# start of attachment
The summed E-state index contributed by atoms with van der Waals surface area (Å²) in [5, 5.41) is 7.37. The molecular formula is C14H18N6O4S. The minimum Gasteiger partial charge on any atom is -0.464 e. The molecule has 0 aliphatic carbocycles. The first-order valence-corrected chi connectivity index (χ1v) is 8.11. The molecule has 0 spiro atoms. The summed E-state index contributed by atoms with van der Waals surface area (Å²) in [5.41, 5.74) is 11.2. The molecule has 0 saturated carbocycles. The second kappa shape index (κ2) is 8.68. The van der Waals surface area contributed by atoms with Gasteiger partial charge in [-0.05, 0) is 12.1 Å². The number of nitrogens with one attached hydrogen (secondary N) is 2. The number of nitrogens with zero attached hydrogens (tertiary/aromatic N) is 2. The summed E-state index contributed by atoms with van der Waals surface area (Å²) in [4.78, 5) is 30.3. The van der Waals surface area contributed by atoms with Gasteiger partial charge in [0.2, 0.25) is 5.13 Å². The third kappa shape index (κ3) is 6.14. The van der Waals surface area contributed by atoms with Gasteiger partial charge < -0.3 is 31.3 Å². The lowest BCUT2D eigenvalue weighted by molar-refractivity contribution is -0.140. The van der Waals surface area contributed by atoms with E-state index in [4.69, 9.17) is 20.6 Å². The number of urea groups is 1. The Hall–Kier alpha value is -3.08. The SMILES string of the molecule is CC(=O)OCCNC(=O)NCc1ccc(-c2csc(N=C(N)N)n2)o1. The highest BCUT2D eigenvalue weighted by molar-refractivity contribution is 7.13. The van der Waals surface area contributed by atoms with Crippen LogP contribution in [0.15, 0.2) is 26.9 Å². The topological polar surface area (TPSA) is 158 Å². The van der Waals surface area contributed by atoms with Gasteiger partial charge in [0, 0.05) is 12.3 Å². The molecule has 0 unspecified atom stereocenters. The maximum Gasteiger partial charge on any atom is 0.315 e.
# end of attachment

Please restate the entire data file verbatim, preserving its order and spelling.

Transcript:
The summed E-state index contributed by atoms with van der Waals surface area (Å²) in [5, 5.41) is 7.37. The molecular formula is C14H18N6O4S. The minimum Gasteiger partial charge on any atom is -0.464 e. The molecule has 0 aliphatic carbocycles. The first-order valence-corrected chi connectivity index (χ1v) is 8.11. The molecule has 0 spiro atoms. The summed E-state index contributed by atoms with van der Waals surface area (Å²) in [5.41, 5.74) is 11.2. The molecule has 0 saturated carbocycles. The second kappa shape index (κ2) is 8.68. The van der Waals surface area contributed by atoms with Gasteiger partial charge in [-0.05, 0) is 12.1 Å². The number of nitrogens with one attached hydrogen (secondary N) is 2. The number of nitrogens with zero attached hydrogens (tertiary/aromatic N) is 2. The summed E-state index contributed by atoms with van der Waals surface area (Å²) in [4.78, 5) is 30.3. The van der Waals surface area contributed by atoms with Gasteiger partial charge in [0.2, 0.25) is 5.13 Å². The third kappa shape index (κ3) is 6.14. The van der Waals surface area contributed by atoms with Gasteiger partial charge < -0.3 is 31.3 Å². The lowest BCUT2D eigenvalue weighted by molar-refractivity contribution is -0.140. The van der Waals surface area contributed by atoms with E-state index in [4.69, 9.17) is 20.6 Å². The number of urea groups is 1. The Hall–Kier alpha value is -3.08. The SMILES string of the molecule is CC(=O)OCCNC(=O)NCc1ccc(-c2csc(N=C(N)N)n2)o1. The highest BCUT2D eigenvalue weighted by molar-refractivity contribution is 7.13. The van der Waals surface area contributed by atoms with Crippen LogP contribution in [0.15, 0.2) is 26.9 Å². The topological polar surface area (TPSA) is 158 Å². The van der Waals surface area contributed by atoms with Gasteiger partial charge in [0, 0.05) is 12.3 Å². The molecule has 0 unspecified atom stereocenters. The maximum Gasteiger partial charge on any atom is 0.315 e.